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Demographic composition, not demographic diversity, predicts biomass and turnover across temperate and tropical forests

Needham, JF and Johnson, DJ and Anderson-Teixeira, KJ and Bourg, N and Bunyavejchewin, S and Butt, N and Cao, M and Cárdenas, D and Chang-Yang, C-H and Chen, Y-Y and Chuyong, G and Dattaraja, HS and Davies, SJ and Duque, A and Ewango, CEN and Fernando, ES and Fisher, R and Fletcher, CD and Foster, R and Hao, Z and Hart, T and Hsieh, C-F and Hubbell, SP and Itoh, A and Kenfack, D and Koven, CD and Larson, AJ and Lutz, JA and McShea, W and Makana, J-R and Malhi, Y and Marthews, T and Bt Mohamad, M and Morecroft, MD and Norden, N and Parker, G and Shringi, A and Sukumar, R and Suresh, HS and Sun, I-F and Tan, S and Thomas, DW and Thompson, J and Uriarte, M and Valencia, R and Yao, TL and Yap, SL and Yuan, Z and Yuehua, H and Zimmerman, JK and Zuleta, D and McMahon, SM (2022) Demographic composition, not demographic diversity, predicts biomass and turnover across temperate and tropical forests. In: Global Change Biology .

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Official URL: https://doi.org/10.1111/gcb.16100


The growth and survival of individual trees determine the physical structure of a forest with important consequences for forest function. However, given the diversity of tree species and forest biomes, quantifying the multitude of demographic strategies within and across forests and the way that they translate into forest structure and function remains a significant challenge. Here, we quantify the demographic rates of 1961 tree species from temperate and tropical forests and evaluate how demographic diversity (DD) and demographic composition (DC) differ across forests, and how these differences in demography relate to species richness, aboveground biomass (AGB), and carbon residence time. We find wide variation in DD and DC across forest plots, patterns that are not explained by species richness or climate variables alone. There is no evidence that DD has an effect on either AGB or carbon residence time. Rather, the DC of forests, specifically the relative abundance of large statured species, predicted both biomass and carbon residence time. Our results demonstrate the distinct DCs of globally distributed forests, reflecting biogeography, recent history, and current plot conditions. Linking the DC of forests to resilience or vulnerability to climate change, will improve the precision and accuracy of predictions of future forest composition, structure, and function. © 2022 John Wiley & Sons Ltd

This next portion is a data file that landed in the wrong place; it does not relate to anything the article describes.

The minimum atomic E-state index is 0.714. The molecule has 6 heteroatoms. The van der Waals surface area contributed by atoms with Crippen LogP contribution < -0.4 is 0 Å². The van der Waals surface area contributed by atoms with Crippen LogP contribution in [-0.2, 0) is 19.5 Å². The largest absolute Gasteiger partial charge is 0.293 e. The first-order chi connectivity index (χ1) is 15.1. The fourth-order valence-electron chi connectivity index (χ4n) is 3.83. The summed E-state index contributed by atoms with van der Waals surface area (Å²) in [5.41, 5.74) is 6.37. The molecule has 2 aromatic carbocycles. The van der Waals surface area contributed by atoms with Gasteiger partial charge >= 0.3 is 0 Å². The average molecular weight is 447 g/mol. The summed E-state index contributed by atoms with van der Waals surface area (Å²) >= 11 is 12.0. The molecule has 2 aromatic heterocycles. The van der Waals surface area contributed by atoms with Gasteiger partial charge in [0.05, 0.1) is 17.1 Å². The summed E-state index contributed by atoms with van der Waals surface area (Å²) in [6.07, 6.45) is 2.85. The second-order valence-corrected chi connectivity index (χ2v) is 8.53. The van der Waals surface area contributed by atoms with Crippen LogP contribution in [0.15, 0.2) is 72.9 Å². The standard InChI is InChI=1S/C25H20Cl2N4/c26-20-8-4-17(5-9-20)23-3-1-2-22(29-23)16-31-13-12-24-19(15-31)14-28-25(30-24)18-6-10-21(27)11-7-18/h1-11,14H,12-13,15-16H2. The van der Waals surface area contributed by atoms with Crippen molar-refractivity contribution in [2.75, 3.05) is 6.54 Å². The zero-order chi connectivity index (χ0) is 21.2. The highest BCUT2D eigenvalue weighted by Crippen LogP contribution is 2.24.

Item Type: Journal Article
Publication: Global Change Biology
Publisher: John Wiley and Sons Inc
Additional Information: The copyright for this article belongs to Authors
Department/Centre: Division of Biological Sciences > Centre for Ecological Sciences
Date Deposited: 10 Mar 2022 07:31
Last Modified: 10 Mar 2022 07:31
URI: http://eprints.iisc.ac.in/id/eprint/71517

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